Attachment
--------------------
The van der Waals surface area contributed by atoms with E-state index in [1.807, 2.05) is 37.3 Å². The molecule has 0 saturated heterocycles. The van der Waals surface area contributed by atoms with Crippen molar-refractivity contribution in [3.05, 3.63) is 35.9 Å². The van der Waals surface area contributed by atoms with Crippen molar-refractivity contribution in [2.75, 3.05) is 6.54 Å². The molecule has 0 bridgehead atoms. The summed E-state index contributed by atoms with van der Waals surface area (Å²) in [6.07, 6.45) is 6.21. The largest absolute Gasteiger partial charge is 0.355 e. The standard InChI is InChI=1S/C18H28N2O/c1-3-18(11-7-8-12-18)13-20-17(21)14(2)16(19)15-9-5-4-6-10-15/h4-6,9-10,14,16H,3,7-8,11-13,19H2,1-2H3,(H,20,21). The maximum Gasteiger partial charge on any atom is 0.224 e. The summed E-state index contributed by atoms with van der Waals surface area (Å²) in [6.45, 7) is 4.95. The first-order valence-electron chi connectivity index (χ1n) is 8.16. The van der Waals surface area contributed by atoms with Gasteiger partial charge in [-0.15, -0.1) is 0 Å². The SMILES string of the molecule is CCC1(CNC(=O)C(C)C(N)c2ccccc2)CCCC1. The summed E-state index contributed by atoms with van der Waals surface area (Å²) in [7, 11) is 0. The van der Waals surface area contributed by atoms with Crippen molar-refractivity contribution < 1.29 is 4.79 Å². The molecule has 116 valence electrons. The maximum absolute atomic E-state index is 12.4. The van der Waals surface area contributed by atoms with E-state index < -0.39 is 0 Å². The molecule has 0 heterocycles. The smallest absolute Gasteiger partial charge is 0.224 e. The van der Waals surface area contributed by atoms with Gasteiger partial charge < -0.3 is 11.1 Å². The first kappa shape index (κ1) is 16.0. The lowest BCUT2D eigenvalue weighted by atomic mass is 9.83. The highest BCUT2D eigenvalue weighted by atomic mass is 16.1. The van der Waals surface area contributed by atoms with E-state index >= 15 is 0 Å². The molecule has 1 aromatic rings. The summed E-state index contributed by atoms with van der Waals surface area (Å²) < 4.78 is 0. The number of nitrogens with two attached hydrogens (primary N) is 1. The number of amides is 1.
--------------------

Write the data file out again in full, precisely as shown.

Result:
The van der Waals surface area contributed by atoms with E-state index in [1.807, 2.05) is 37.3 Å². The molecule has 0 saturated heterocycles. The van der Waals surface area contributed by atoms with Crippen molar-refractivity contribution in [3.05, 3.63) is 35.9 Å². The van der Waals surface area contributed by atoms with Crippen molar-refractivity contribution in [2.75, 3.05) is 6.54 Å². The molecule has 0 bridgehead atoms. The summed E-state index contributed by atoms with van der Waals surface area (Å²) in [6.07, 6.45) is 6.21. The largest absolute Gasteiger partial charge is 0.355 e. The standard InChI is InChI=1S/C18H28N2O/c1-3-18(11-7-8-12-18)13-20-17(21)14(2)16(19)15-9-5-4-6-10-15/h4-6,9-10,14,16H,3,7-8,11-13,19H2,1-2H3,(H,20,21). The maximum Gasteiger partial charge on any atom is 0.224 e. The summed E-state index contributed by atoms with van der Waals surface area (Å²) in [6.45, 7) is 4.95. The first-order valence-electron chi connectivity index (χ1n) is 8.16. The van der Waals surface area contributed by atoms with Gasteiger partial charge in [-0.15, -0.1) is 0 Å². The SMILES string of the molecule is CCC1(CNC(=O)C(C)C(N)c2ccccc2)CCCC1. The summed E-state index contributed by atoms with van der Waals surface area (Å²) in [7, 11) is 0. The van der Waals surface area contributed by atoms with Crippen molar-refractivity contribution < 1.29 is 4.79 Å². The molecule has 116 valence electrons. The maximum absolute atomic E-state index is 12.4. The van der Waals surface area contributed by atoms with E-state index < -0.39 is 0 Å². The molecule has 0 heterocycles. The smallest absolute Gasteiger partial charge is 0.224 e. The van der Waals surface area contributed by atoms with Gasteiger partial charge < -0.3 is 11.1 Å². The first kappa shape index (κ1) is 16.0. The lowest BCUT2D eigenvalue weighted by atomic mass is 9.83. The highest BCUT2D eigenvalue weighted by atomic mass is 16.1. The van der Waals surface area contributed by atoms with E-state index >= 15 is 0 Å². The molecule has 1 aromatic rings. The summed E-state index contributed by atoms with van der Waals surface area (Å²) < 4.78 is 0. The number of nitrogens with two attached hydrogens (primary N) is 1. The number of amides is 1.